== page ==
Slow Life by 

"Slow" marine animals show their secret life under high magnification. Corals and sponges are very mobile creatures, but their motion is only detectable at different time scales compared to ours and requires time lapses to be seen. These animals build coral reefs and play crucial roles in the biosphere, yet we know almost nothing about their daily lives.

(Source: tomlinfox)

idontfindyouthatinteresting:

sandrock:

bromogeekmusings:

radimus-co-uk:

enochliew:

Pocket Printer by Zuta Labs

Not only a portable design, but able to print on any size page.

it finally feels like 2014

Every once in a while there’s an invention you never knew you always needed.

THIS IS A KICKSTARTER!

And it needs funding!

Here’s a link to the page.

I NEED THIS IN MY LIFE

(Source: Engadget)

hevelincollection:

From out of the past (Nov-Dec 1938) comes Fantascience Digest, helmed by Robert Madle, Jack Agnew, and John Baltadonis. This amazing hekto cover, replete with ray gun-totin’, Romanesque space man and spaceship blasting death rays, is by John Giunta.The contributors are a roster of early fandom: Moskowitz, Rothman, Conover, Speer, Reinsberg, Warner, and Hart, etc. This particular zine was mailed to Morojo (Myrtle Douglas), one of the most famous of Los Angeles fans and co-editor with Forrest J Ackerman of the zine, Voice of the Imagi-Nation.

hevelincollection:

From out of the past (Nov-Dec 1938) comes Fantascience Digest, helmed by Robert Madle, Jack Agnew, and John Baltadonis. This amazing hekto cover, replete with ray gun-totin’, Romanesque space man and spaceship blasting death rays, is by John Giunta.The contributors are a roster of early fandom: Moskowitz, Rothman, Conover, Speer, Reinsberg, Warner, and Hart, etc. This particular zine was mailed to Morojo (Myrtle Douglas), one of the most famous of Los Angeles fans and co-editor with Forrest J Ackerman of the zine, Voice of the Imagi-Nation.

astronomicalwonders:

Planet Neptune and its largest Moon Triton

Neptune is the outer most planet in our solar system; it orbits the sun with a radius of 2,798,000,000 miles. Neptune is the 4th largest planet by diameter, 3rd largest planet by mass and densest of all the gas giants. Neptune has a great dark spot similar to that of Jupiter. Both spots are Anticyclonic storms, meaning the winds around the storm flow opposite to the direction dictated by the Coriolis effect. However, unlike Jupiter’s spots, Neptune’s dark spots appear to only last a few years (as opposed to a few hundred) and have relatively calm and cloudless centers. Observations have shown that Neptune spends about the same amount of time with and without its largest dark spot. The storms activity seems to cyclical.

Neptune has 14 moons, Triton is the largest and composes more than 99.5% of all the mass that orbits the planet. Triton is roughly the same size as our moon: (Neptune’s Triton vs Earth’s moon)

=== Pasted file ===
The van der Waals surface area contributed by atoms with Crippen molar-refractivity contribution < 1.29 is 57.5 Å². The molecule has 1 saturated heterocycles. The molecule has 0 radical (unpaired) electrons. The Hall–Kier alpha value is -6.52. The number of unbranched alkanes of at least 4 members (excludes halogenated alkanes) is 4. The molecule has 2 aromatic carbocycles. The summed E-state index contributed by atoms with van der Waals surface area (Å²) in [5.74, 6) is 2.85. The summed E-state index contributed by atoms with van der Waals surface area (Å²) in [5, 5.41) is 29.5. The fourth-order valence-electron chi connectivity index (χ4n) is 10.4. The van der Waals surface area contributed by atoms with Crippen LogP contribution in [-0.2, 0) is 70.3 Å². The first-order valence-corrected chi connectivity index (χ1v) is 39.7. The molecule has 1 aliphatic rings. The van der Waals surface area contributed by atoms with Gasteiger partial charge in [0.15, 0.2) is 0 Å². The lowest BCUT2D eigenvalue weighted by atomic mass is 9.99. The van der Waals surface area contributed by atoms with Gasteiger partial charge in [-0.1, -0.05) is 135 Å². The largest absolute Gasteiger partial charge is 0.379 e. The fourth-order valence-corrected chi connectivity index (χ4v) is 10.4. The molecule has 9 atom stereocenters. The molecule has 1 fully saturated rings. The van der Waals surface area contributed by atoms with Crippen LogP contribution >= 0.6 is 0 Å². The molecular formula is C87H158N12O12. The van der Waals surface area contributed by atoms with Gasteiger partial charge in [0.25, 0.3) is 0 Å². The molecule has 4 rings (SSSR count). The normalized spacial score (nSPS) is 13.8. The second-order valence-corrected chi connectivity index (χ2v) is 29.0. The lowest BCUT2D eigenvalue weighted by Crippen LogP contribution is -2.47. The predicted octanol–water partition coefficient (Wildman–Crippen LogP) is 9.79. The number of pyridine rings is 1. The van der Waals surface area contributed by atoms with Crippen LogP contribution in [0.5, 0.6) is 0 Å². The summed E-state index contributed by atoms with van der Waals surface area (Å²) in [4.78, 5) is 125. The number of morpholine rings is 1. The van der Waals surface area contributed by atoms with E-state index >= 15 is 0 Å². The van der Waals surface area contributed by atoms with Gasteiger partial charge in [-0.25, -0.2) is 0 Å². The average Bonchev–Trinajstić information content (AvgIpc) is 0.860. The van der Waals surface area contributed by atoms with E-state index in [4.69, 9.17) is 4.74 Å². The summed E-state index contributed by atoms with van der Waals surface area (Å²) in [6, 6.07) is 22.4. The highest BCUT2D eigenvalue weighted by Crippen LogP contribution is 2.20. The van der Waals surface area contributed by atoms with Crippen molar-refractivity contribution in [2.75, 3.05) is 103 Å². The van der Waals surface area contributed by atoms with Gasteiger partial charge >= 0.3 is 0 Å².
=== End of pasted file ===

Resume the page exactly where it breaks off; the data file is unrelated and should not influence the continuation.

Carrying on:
Triton has a retrograde orbit around Neptune, meaning that it orbits in the opposite of the planet’s rotation.

These images were taken by the Voyager 2 space probe and the Hubble space telescope, with the exception of the last image being an artists impression of Neptune seen from its moon Triton.

Credit: NASA/Hubble/JPL/wikipedia

Not being able to wear leggings because it’s ‘too distracting for boys’ is giving us the impression we should be guilty for what guys do.

Sophie Hasty, age 13

Responding to her middle school’s ban on shorts, leggings and yoga pants for girls.

(via elledeau)


erikkwakkel:
Sharing a binding
This is a clever book from the 18th century, printed in Oxford in 1756. It presents both the Old and New Testament, although the books are not bound together the regular way, behind one another. Instead, the binder opted to place them next to each other. This very rare binding technique is part of a family that includes the dos-à-dos (or “back to back”) binding, which I blogged about before (here). Having the two testaments bound this way allowed the reader to consult passages from both books at the same time. Indeed, the empty pages in the front and back are filled with notes, including in Greek and Hebrew. It appears this clever binding had a reader to match.
Pic: Manchester, Chetham’s Library (source).

erikkwakkel:

Sharing a binding

This is a clever book from the 18th century, printed in Oxford in 1756. It presents both the Old and New Testament, although the books are not bound together the regular way, behind one another. Instead, the binder opted to place them next to each other. This very rare binding technique is part of a family that includes the dos-à-dos (or “back to back”) binding, which I blogged about before (here). Having the two testaments bound this way allowed the reader to consult passages from both books at the same time. Indeed, the empty pages in the front and back are filled with notes, including in Greek and Hebrew. It appears this clever binding had a reader to match.

Pic: Manchester, Chetham’s Library (source).

deducecanoe:

thefatgirlblog:

"All these young girls getting themselves pregnant"

Wow, self impregnating teenage girls, these men should be afraid, we as woman are evolving at alarming rates.

Maaaassgic